What is Criminal Negligence?
Criminal Negligence is required for some crimes, and is usually required for crimes where there is a lack of foresight on behalf of the defendant, which allowed foreseeable and avoidable dangers to manifest.
A defendant can be found not guilty if they did not have the mental state needed to commit the crime. This would happen if the defendant did not know a fact or mistakenly believed a fact, resulting in the defendant’s inability to have the needed intent to commit the crime.
Entrapment occurs when a law enforcement officer (or their representatives) engages in conduct that would cause a normally law-abiding person to commit the crime. An example of entrapment would be an officer who repeatedly pleads, flatters, coaxes, a defendant, making a crime unusually attractive to a normally law abiding person. Ruses, stings and other “decoys” do not constitute entrapment unless no overbearing pressure or conduct is employed by the “decoy”.
A defendant is not guilty of their crimes if they committed them while being legally unconscious. A party is legally unconscious when they are in a medical blackout, an epileptic seizure, involuntarily intoxicated, sleepwalking, or other similar conditions.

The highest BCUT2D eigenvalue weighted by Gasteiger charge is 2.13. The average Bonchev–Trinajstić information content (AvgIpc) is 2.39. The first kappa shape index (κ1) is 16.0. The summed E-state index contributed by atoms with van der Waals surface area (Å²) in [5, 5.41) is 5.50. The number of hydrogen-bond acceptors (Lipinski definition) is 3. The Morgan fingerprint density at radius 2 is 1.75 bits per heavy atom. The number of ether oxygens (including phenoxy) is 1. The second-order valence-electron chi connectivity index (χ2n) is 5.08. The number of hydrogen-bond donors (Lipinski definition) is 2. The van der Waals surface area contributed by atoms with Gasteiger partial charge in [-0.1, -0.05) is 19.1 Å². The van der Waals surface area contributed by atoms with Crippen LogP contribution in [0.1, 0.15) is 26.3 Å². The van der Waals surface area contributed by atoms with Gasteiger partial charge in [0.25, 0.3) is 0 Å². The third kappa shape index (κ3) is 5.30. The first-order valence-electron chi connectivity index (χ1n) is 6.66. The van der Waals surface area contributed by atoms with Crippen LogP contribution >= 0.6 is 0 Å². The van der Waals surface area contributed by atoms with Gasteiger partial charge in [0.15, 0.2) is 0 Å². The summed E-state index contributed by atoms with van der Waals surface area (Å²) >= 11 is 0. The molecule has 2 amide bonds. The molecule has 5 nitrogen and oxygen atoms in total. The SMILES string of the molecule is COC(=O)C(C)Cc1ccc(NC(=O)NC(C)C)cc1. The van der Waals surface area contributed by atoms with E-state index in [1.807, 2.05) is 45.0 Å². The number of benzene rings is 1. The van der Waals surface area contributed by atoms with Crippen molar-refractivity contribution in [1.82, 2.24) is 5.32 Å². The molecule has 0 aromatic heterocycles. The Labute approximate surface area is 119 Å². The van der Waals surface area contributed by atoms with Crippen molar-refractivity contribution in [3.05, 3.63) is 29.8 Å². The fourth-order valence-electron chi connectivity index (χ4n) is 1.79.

Mental Impairment and Intent
Evidence of a parties’ mental disease, defect, or disorder, can be submitted to show that the party lacked the requisite intent to commit a crime.
A party who is voluntarily intoxicated can still be found guilty for crimes of general intent, but they may be declared incapable of having the specific intent necessary from some crimes. A defendant can invoke this defense if they have become intoxicated by willingly using any intoxicating drug, drink, or substance, knowing that it could produce an intoxicating effect, or willingly assuming the risk of that effect. However, if the crime results of an action with a natural and probable outcome, then this defense will not be available.